Like his countrymean and contemporary Franklin, Benjamin Thompson (later Count Rumford) aimed by his inventions and scientific research to increase the degree of comfort in daily life. During fourteen years spent in Munich, he made important reforms in the city’s public service and social welfare institutions; he also introduced improvements in the hospitals and workhouses in Ireland, England, and Italy. His goals were practical, and his contributions to our knowledge of the nature of heat were as valuable as Franklin’s to our knowledge of electricity. Rumford believed heat to be a form of energy, and worked to demolish the widely held material theory of heat.
Between 1870 and 1875 the American Academy of Arts and Sciences in Boston published Rumford’s “complete" Works, financing the projecct with part of the increase of a fund that Rumford himself had given to the Academy in 1796. This edition presented, in order of their first appearance, all the papers that the Academy committee was able to find. The Academy edition has long been out of print and practically unavailable.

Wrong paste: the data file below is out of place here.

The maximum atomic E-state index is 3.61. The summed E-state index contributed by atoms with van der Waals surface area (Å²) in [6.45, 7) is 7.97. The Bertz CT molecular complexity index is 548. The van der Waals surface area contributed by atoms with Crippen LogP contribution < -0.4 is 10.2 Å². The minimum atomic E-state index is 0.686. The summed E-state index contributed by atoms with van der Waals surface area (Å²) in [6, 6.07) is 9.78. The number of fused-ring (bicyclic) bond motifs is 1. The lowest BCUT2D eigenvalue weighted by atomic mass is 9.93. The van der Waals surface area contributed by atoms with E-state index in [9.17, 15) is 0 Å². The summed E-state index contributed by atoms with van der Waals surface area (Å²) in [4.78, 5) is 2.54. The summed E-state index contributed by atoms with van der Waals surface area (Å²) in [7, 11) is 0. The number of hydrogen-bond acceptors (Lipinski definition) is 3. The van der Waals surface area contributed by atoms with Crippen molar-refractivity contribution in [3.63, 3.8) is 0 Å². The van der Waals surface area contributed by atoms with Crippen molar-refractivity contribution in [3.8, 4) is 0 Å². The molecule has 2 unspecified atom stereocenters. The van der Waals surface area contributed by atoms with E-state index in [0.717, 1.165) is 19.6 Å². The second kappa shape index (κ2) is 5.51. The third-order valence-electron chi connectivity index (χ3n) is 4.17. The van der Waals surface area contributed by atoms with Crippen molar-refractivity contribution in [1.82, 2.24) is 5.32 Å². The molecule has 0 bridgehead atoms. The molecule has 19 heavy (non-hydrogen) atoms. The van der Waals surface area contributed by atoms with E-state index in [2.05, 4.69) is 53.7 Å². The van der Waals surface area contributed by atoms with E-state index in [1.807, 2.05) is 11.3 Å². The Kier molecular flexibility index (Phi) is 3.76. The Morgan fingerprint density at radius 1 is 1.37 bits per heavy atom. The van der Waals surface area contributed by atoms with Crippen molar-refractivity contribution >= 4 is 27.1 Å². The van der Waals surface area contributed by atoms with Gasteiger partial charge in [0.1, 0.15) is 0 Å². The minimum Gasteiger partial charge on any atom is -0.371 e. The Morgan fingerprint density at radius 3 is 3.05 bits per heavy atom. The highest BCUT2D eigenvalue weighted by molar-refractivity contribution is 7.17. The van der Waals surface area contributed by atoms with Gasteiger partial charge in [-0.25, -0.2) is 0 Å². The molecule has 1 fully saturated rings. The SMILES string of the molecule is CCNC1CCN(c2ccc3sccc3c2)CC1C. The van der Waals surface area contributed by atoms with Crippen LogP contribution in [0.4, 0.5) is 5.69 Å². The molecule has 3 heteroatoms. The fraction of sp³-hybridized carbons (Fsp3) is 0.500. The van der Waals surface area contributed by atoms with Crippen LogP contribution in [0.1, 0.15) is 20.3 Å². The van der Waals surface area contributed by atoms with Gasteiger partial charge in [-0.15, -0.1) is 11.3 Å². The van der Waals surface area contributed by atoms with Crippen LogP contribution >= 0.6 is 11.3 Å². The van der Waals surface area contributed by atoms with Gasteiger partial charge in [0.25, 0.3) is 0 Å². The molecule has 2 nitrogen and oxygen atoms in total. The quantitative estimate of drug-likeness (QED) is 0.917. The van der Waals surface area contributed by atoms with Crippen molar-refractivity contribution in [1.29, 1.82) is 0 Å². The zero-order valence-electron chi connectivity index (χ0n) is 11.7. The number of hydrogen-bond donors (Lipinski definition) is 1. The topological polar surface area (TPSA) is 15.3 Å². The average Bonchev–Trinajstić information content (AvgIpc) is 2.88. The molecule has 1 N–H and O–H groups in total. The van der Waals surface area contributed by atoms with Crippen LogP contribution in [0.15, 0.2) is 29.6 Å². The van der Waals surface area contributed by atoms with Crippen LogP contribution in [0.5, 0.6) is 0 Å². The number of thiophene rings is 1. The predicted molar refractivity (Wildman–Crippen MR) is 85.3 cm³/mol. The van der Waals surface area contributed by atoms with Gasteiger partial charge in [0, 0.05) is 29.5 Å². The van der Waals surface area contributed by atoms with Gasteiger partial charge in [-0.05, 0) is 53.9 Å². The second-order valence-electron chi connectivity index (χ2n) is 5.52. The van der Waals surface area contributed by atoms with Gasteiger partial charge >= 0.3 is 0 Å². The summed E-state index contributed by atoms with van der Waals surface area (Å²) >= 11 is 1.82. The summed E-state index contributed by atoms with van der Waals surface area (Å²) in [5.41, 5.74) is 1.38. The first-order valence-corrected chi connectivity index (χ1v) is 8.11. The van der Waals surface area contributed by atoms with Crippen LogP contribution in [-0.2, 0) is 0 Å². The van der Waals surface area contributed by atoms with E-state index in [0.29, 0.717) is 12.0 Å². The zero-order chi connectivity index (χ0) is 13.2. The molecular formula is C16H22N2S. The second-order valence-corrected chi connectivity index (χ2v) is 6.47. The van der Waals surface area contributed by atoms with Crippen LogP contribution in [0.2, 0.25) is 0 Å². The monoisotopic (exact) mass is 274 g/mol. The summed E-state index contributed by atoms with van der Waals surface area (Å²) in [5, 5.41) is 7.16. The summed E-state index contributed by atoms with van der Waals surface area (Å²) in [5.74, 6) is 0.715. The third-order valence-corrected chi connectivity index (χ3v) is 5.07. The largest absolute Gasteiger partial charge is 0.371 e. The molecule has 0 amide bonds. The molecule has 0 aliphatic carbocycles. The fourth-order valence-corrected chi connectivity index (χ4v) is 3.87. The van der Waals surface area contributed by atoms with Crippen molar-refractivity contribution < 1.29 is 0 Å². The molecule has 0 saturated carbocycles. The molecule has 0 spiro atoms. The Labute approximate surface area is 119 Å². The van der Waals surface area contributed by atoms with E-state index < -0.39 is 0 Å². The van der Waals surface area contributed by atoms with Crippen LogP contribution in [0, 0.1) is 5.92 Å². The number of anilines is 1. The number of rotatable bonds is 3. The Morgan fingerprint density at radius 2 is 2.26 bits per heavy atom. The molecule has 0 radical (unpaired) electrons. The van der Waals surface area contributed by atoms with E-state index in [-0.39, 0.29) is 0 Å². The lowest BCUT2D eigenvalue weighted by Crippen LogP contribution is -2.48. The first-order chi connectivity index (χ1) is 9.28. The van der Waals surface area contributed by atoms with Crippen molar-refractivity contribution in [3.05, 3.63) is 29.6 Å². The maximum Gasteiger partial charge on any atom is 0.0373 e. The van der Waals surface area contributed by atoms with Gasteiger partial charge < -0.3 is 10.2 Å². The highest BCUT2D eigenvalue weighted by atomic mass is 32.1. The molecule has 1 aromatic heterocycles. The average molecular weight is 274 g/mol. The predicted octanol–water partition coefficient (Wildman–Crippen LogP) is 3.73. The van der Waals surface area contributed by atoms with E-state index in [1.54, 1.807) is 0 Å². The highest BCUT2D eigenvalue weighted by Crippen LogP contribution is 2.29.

In this edition Mr. Brown has rearragned the papers according to subject matter. Rumford’s papers dealing with light and with armament are contained in this fourth volume.